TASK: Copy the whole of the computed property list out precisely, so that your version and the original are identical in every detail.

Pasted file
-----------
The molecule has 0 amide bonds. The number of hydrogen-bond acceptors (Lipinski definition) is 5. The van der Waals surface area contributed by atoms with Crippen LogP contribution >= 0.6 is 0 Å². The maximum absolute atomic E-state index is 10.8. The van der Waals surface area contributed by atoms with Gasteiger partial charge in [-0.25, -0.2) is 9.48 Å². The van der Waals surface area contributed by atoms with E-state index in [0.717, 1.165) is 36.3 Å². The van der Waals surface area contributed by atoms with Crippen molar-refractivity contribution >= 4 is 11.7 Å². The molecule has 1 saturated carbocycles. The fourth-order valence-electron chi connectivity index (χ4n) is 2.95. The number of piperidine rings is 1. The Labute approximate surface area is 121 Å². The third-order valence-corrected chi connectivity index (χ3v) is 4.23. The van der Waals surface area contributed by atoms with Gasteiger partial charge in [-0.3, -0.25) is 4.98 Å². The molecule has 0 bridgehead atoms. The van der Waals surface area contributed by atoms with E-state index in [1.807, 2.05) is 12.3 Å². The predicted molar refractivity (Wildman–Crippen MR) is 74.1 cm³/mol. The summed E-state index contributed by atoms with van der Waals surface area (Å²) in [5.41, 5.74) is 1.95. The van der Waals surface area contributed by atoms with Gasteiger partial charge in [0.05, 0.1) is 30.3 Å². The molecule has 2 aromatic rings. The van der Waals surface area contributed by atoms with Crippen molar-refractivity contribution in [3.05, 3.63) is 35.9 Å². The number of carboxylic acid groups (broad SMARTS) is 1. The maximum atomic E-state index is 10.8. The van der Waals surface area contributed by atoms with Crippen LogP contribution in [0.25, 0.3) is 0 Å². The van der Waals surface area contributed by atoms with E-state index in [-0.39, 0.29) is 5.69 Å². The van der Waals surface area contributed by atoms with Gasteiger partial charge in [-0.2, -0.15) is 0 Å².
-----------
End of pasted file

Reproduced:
The molecule has 0 amide bonds. The number of hydrogen-bond acceptors (Lipinski definition) is 5. The van der Waals surface area contributed by atoms with Crippen LogP contribution >= 0.6 is 0 Å². The maximum absolute atomic E-state index is 10.8. The van der Waals surface area contributed by atoms with Gasteiger partial charge in [-0.25, -0.2) is 9.48 Å². The van der Waals surface area contributed by atoms with E-state index in [0.717, 1.165) is 36.3 Å². The van der Waals surface area contributed by atoms with Crippen molar-refractivity contribution >= 4 is 11.7 Å². The molecule has 1 saturated carbocycles. The fourth-order valence-electron chi connectivity index (χ4n) is 2.95. The number of piperidine rings is 1. The Labute approximate surface area is 121 Å². The third-order valence-corrected chi connectivity index (χ3v) is 4.23. The van der Waals surface area contributed by atoms with Gasteiger partial charge in [-0.3, -0.25) is 4.98 Å². The molecule has 0 bridgehead atoms. The van der Waals surface area contributed by atoms with E-state index in [1.807, 2.05) is 12.3 Å². The predicted molar refractivity (Wildman–Crippen MR) is 74.1 cm³/mol. The summed E-state index contributed by atoms with van der Waals surface area (Å²) in [5.41, 5.74) is 1.95. The van der Waals surface area contributed by atoms with Gasteiger partial charge in [0.05, 0.1) is 30.3 Å². The molecule has 2 aromatic rings. The van der Waals surface area contributed by atoms with Crippen molar-refractivity contribution in [3.05, 3.63) is 35.9 Å². The number of carboxylic acid groups (broad SMARTS) is 1. The maximum atomic E-state index is 10.8. The van der Waals surface area contributed by atoms with Crippen LogP contribution in [0.25, 0.3) is 0 Å². The van der Waals surface area contributed by atoms with E-state index in [-0.39, 0.29) is 5.69 Å². The van der Waals surface area contributed by atoms with Gasteiger partial charge in [-0.2, -0.15) is 0 Å².